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Waters near Catalina Island are littered by old dumpsites.

J.D. Simkins  – May 7, 2021

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Recent discoveries of dumpsites in the waters off Los Angeles revealed hundreds of thousands of leaking waste barrels scattered across an ocean floor area larger than San Francisco.

The scale of the contamination of the insecticide DDT, or Dichlorodiphenyltrichloroethane, found at depths of up to 3,000 feet, is significantly greater than previously believed, researchers say. Approximately 25 percent of California sea lions in the region have been found to have cancer, a staggering rate that has been attributed to the chemical sites.

Environmentalists were already aware of the dumpsites, many of which are suspected to have accumulated over a span of nearly four decades—from the mid-1940s to early ’80s—through materials discarded by the notorious Montrose Chemical Corporation, a company that was the target of substantial legal action after it was discovered to have dumped millions of pounds of DDT into county sewers. But the sites’ close proximity to Los Angeles, as well as the extent of their toxicity, is greater cause for concern, according to Jacqueline Savitz, chief policy officer at Oceana.

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“We are left with horrifying contamination in some of the most diverse ocean waters off the U.S. West Coast,” Savitz said. “There are no easy solutions to clean up these barrels resting at the depths of the seafloor and the repercussions will haunt future generations, but it is essential that the government act immediately.”

Sen. Dianne Feinstein (D-Calif.) took initial legislative steps to address the issue in March, calling on both the Environmental Protection Agency and the Commerce Department to prioritize the cleanup of the area.

“Scientists at UC Santa Barbara have discovered what they estimate to be hundreds of thousands of industrial waste barrels in varying states of decay on the ocean floor near Catalina Island, about 22 miles off the California coast,” Feinstein wrote in a letter to EPA officials.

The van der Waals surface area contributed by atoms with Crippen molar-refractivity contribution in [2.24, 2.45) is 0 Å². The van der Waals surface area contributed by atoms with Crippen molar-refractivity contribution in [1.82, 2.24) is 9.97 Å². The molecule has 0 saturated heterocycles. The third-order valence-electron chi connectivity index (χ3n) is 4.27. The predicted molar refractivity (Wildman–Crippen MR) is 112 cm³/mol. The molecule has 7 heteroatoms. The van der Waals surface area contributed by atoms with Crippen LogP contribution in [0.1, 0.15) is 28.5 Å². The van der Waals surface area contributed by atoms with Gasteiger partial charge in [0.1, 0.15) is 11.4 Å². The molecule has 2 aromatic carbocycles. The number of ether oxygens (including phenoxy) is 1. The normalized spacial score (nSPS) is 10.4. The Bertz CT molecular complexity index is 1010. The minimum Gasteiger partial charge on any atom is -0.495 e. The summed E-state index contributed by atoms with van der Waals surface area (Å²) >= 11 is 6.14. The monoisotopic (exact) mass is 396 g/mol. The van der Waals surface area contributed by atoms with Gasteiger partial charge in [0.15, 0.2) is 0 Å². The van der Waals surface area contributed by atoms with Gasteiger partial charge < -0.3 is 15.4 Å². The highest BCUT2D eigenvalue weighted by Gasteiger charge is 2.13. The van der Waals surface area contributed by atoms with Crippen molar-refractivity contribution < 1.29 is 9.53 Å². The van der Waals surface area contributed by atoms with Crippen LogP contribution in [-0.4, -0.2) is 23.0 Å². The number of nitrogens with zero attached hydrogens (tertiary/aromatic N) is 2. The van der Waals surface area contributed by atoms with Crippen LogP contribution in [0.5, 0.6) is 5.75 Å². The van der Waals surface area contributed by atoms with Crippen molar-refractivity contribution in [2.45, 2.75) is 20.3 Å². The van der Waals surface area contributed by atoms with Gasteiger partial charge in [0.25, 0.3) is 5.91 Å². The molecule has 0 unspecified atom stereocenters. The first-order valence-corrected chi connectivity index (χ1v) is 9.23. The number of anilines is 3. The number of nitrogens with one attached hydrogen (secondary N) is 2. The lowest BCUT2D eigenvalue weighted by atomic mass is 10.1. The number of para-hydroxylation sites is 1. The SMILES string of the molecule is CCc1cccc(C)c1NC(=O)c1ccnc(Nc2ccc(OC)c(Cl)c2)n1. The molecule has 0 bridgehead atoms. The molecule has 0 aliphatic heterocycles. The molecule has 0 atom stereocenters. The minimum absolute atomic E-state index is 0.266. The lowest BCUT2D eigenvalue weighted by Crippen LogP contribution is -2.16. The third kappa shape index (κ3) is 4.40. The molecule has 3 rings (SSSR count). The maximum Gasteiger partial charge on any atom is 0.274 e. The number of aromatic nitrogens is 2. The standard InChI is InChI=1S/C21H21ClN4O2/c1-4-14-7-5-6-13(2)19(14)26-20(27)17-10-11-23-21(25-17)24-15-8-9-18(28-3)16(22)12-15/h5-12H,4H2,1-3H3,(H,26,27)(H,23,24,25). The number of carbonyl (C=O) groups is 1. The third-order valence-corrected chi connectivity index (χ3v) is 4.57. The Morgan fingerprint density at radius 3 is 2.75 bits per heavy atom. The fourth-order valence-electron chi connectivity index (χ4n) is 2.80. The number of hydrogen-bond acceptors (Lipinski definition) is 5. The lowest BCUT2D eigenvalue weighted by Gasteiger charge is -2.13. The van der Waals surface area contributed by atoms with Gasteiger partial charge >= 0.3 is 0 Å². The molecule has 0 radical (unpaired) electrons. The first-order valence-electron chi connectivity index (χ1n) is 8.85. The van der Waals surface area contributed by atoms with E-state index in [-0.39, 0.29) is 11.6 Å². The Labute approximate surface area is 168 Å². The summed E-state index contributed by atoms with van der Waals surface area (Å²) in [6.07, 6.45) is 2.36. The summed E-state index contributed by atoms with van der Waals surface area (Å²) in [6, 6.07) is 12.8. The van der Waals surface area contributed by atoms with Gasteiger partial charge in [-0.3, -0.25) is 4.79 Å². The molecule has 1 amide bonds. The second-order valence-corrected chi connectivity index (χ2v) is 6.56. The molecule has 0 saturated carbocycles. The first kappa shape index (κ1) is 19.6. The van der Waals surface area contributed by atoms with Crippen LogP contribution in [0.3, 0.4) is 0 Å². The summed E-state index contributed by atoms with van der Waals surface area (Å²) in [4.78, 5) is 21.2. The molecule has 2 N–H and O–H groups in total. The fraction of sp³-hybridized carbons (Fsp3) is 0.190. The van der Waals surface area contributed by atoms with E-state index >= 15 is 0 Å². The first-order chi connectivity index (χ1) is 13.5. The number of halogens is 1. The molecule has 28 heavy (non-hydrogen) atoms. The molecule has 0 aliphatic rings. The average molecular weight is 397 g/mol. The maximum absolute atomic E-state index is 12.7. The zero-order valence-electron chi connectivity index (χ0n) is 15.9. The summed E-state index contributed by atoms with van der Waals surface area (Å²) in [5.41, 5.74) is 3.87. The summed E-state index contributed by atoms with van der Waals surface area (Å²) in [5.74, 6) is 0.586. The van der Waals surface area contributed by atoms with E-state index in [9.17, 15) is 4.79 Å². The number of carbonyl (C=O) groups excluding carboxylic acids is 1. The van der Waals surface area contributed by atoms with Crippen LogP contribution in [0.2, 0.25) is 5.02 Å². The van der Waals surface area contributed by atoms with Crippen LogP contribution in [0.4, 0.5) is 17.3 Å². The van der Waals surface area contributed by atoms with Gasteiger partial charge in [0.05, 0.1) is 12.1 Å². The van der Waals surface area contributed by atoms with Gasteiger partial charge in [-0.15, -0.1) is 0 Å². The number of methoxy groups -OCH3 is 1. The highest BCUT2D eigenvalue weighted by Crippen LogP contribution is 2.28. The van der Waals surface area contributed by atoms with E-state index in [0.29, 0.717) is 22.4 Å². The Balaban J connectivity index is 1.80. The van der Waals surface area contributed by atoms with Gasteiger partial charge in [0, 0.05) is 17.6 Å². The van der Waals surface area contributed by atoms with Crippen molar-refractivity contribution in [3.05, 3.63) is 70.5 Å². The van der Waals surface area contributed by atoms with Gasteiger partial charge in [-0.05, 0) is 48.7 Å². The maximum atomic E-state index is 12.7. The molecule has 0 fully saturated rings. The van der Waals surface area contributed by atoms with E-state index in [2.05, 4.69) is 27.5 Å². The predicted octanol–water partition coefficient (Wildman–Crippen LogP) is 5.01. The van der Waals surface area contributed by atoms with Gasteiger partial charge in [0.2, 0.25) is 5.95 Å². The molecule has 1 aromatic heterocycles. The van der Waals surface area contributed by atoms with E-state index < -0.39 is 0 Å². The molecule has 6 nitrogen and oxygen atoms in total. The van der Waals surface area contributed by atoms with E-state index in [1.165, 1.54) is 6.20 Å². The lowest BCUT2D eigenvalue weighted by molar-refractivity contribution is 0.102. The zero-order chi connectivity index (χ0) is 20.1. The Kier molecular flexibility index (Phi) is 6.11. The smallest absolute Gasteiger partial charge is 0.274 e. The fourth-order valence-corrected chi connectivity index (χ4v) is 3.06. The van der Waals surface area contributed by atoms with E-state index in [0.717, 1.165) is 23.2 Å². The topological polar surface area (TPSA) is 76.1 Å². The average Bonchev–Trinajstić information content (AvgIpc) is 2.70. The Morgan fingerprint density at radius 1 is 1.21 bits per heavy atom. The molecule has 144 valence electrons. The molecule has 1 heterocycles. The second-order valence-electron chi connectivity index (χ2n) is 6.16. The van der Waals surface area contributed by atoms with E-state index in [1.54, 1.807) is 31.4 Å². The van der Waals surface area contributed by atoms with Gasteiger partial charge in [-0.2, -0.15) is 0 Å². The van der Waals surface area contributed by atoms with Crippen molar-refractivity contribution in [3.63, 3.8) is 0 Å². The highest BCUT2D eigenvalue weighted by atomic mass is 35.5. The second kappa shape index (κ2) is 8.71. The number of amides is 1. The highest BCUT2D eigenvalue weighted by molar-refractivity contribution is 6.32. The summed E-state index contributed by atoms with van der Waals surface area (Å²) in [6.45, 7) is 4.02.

“Alarmingly, some areas off Catalina Island have recorded concentrations of DDT at rates 40 times higher than the highest level of contamination at Palos Verdes.”

Spurred on by Feinstein’s exhortation, the National Oceanic and Atmospheric Administration, which falls under the Commerce Department, partnered with UC San Diego’s Scripps Institution of Oceanography, the Department of Defense, UC Santa Barbara, and others to map nearly 50,000 acres of ocean floor in the vicinity of Catalina Island. The goal? Determine the location and condition of the waste to inform possible solutions.

From March 10 to 24, the research cohort deployed two autonomous underwater vehicles to the designated area between Santa Catalina Island and the Los Angeles coast, sending the two submersibles over a half-mile below the surface.

Mapping just one of what is believed to be more than 10 total dumpsites, the research team located more than 25,000 barrels and over 100,000 debris items on the ocean floor.

“The expedition’s findings confirm fears that a large number of barrels containing DDT-laced industrial waste were dumped off the coast of California and are now impacting marine life and potentially public health,” Feinstein said in response.

“Simply put, this is one of the biggest environmental threats on the West Coast.”

Solutions capable of undoing decades of damage will be difficult to come by, but like Feinstein, Savitz is calling for a “comprehensive action plan for mitigation and cleanup.”

“This must be made a priority to ensure that our Southern California waters can be free of these contaminants, to protect marine life and public health.”


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